Sever's Disease is inflammation of the heel in children due to overuse (typically due to sports). It's caused by the long bones growing faster than the muscles/tendons, creating tension in the Achilles tendon.

You can safely treat this condition on your own. It typically goes away with rest from activity for a bit with a gradual increase back to the previous level. Ice, heal lifts, stretching, and physical therapy are all effective. NSAIDs (Ibuprofen) also works.

Rarity: Rare

Top Symptoms: heel pain, pain in both feet, spontaneous ankle pain, difficulty moving the ankle

Symptoms that always occur with sever disease: heel pain

Symptoms that never occur with sever disease: cut on the foot

Urgency: Self-treatment

Septic arthritis

Septic arthritis is also called infectious arthritis. "Arthritis" simply means inflammation of a joint. In septic arthritis, the inflammation is caused by a bacterial, viral, or fungal infection. The most common agent is Staphylococcus aureus, or staph.

These agents reach the joints either from another infection in the body, or from a traumatic injury that contaminates the wounded joint.

Risk factors include existing joint disease or injury; a weakened immune system; and damaged skin. All of these things allow infectious agents to get a foothold.

Symptoms include severe pain in the affected joints, along with redness and swelling. The knees are most often affected but septic arthritis can occur in any joint.

The infection can damage cartilage and bone very quickly, so anyone with these symptoms should see a medical provider as soon as possible.

Diagnosis is made through a sample of the joint fluid; blood tests; and x-ray or CT scan of the joint.

Treatment involves draining the infected fluid from the joint, either with a needle or with surgery, followed by antibiotics.

Septic arthritis is also called infectious arthritis. "Arthritis" simply means inflammation of a joint. In septic arthritis, the inflammation is caused by a bacterial, viral, or fungal infection. The most common agent is Staphylococcus aureus, or staph.

These agents reach the joints either from another infection in the body, or from a traumatic injury that contaminates the wounded joint.

Risk factors include existing joint disease or injury; a weakened immune system; and damaged skin. All of these things allow infectious agents to get a foothold.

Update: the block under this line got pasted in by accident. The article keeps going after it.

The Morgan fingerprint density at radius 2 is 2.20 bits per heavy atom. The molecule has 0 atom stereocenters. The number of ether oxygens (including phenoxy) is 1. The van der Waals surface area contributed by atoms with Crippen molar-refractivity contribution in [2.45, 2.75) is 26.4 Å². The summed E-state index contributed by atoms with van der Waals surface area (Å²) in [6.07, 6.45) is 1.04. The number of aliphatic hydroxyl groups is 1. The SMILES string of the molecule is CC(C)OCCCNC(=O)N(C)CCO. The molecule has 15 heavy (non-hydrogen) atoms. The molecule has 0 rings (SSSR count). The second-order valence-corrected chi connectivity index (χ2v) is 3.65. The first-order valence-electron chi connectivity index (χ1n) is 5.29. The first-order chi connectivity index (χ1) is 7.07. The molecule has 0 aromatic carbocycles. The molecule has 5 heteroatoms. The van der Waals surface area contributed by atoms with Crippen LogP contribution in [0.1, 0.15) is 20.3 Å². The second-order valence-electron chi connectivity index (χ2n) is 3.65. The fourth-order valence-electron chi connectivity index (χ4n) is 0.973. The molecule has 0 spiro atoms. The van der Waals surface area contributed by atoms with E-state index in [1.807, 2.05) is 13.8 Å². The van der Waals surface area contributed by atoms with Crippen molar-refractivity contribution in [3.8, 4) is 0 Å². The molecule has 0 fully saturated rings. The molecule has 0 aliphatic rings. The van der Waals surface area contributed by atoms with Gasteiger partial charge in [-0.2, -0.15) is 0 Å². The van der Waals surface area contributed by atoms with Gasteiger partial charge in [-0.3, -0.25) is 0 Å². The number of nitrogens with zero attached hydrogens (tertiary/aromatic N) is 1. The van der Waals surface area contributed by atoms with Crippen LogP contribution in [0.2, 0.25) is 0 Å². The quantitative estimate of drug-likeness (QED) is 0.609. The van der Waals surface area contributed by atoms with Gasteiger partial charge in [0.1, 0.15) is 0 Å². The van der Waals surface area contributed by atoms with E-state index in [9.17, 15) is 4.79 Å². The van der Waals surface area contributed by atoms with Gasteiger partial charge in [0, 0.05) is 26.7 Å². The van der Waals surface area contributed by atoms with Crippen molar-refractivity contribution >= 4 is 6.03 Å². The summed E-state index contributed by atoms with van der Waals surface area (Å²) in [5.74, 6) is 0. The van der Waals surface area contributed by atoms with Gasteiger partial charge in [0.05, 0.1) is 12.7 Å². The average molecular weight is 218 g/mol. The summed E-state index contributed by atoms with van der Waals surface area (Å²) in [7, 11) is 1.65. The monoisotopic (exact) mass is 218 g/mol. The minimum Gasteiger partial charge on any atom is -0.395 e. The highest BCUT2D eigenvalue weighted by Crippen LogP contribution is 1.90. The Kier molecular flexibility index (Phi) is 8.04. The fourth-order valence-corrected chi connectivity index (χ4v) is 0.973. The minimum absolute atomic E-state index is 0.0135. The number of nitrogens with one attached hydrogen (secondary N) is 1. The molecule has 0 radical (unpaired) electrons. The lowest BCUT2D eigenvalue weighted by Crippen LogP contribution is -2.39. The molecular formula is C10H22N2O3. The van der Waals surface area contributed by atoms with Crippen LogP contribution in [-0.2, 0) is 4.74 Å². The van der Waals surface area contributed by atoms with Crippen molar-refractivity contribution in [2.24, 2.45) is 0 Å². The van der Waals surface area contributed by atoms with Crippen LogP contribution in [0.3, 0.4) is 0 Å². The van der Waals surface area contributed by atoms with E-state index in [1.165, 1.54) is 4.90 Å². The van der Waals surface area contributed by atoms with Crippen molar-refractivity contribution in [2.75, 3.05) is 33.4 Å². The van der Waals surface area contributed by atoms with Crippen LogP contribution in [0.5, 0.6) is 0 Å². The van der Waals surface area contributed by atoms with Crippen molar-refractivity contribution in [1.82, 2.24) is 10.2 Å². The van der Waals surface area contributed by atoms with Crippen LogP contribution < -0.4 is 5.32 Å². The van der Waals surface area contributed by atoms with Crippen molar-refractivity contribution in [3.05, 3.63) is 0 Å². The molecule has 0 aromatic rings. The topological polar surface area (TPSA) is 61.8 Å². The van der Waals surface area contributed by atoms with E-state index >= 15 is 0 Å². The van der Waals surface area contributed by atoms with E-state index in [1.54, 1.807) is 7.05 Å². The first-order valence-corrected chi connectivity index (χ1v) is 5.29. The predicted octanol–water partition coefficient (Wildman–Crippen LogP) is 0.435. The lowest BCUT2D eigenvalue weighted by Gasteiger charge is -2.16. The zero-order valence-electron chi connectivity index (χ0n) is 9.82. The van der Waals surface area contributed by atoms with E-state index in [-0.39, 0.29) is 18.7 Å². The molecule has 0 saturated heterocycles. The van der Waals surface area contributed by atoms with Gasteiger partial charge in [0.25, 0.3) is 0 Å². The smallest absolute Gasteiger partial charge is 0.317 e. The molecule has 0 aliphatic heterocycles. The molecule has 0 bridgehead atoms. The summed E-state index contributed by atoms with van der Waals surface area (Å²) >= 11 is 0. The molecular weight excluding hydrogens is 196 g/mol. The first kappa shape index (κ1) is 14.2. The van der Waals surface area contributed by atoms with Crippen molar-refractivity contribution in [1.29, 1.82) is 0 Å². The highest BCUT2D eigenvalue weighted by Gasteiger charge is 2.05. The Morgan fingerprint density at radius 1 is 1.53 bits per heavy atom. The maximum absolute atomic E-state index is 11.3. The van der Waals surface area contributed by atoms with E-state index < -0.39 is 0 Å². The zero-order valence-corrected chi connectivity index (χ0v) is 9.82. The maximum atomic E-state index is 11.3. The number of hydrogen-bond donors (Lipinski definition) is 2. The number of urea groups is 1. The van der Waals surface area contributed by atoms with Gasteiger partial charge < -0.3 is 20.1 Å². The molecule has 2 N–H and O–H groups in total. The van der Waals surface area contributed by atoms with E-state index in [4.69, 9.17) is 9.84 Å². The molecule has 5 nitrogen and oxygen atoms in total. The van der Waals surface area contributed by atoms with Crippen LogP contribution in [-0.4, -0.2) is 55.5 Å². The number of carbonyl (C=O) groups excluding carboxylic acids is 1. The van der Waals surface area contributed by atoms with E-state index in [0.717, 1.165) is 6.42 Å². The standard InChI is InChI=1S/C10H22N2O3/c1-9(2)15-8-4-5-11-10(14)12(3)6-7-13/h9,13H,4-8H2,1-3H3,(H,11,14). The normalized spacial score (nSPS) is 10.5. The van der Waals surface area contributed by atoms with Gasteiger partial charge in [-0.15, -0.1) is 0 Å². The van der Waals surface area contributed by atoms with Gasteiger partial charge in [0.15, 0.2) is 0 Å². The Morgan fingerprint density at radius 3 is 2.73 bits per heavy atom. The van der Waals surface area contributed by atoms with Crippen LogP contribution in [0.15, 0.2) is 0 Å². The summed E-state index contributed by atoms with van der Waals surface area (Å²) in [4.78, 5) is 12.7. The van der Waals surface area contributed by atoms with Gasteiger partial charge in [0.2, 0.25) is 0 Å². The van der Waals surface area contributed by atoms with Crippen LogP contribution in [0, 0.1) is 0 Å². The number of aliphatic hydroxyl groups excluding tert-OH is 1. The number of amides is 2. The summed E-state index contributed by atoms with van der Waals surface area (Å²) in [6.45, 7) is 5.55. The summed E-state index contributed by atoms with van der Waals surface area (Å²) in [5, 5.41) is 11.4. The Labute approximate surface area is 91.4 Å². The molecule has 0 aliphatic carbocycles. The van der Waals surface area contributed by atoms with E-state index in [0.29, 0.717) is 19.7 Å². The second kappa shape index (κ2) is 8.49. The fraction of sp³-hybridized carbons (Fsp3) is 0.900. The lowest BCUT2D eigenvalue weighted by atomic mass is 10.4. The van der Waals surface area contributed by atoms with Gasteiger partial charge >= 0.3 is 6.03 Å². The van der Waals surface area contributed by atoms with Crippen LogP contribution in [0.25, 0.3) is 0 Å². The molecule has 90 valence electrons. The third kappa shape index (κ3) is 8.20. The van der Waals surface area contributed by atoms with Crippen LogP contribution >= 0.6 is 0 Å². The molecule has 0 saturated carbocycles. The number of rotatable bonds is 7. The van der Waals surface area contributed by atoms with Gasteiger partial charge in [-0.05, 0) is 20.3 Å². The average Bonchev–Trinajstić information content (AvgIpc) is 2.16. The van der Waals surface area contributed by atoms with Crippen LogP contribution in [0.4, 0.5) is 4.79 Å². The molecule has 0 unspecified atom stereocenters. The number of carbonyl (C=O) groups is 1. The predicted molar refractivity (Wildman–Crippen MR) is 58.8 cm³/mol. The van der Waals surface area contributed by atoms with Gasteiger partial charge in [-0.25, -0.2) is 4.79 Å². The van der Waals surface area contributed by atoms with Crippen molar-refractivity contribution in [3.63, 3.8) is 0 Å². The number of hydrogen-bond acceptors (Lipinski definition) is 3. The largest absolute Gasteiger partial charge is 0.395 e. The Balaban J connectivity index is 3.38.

Symptoms include severe pain in the affected joints, along with redness and swelling. The knees are most often affected but septic arthritis can occur in any joint.

The infection can damage cartilage and bone very quickly, so anyone with these symptoms should see a medical provider as soon as possible.

Diagnosis is made through a sample of the joint fluid; blood tests; and x-ray or CT scan of the joint.

Treatment involves draining the infected fluid from the joint, either with a needle or with surgery, followed by antibiotics.

Heel pain quiz

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Rheumatoid arthritis

Rheumatoid arthritis is a chronic inflammatory disorder that affects the lining of the joints, causing them to become thickened and painful. It can also affect other parts of the body such as the heart, lungs, eyes, and circulatory system.

Rheumatoid arthritis is an autoimmune disease, which means the body's immune system turns against itself for unknown reasons.

Most at risk are women from ages 30-60. Other risk factors are family history, smoking, and obesity.

Early symptom include warm, swollen, stiff, painful joints, especially the fingers and toes; fatigue; and fever. Usually, the same joints on both sides of the body are affected.

If untreated, irreversible joint damage and deformity can occur, with other complications. Early diagnosis can allow preventive treatment to begin as soon as possible.

Diagnosis is made through physical examination; blood tests; and x-ray, CT scan, or MRI.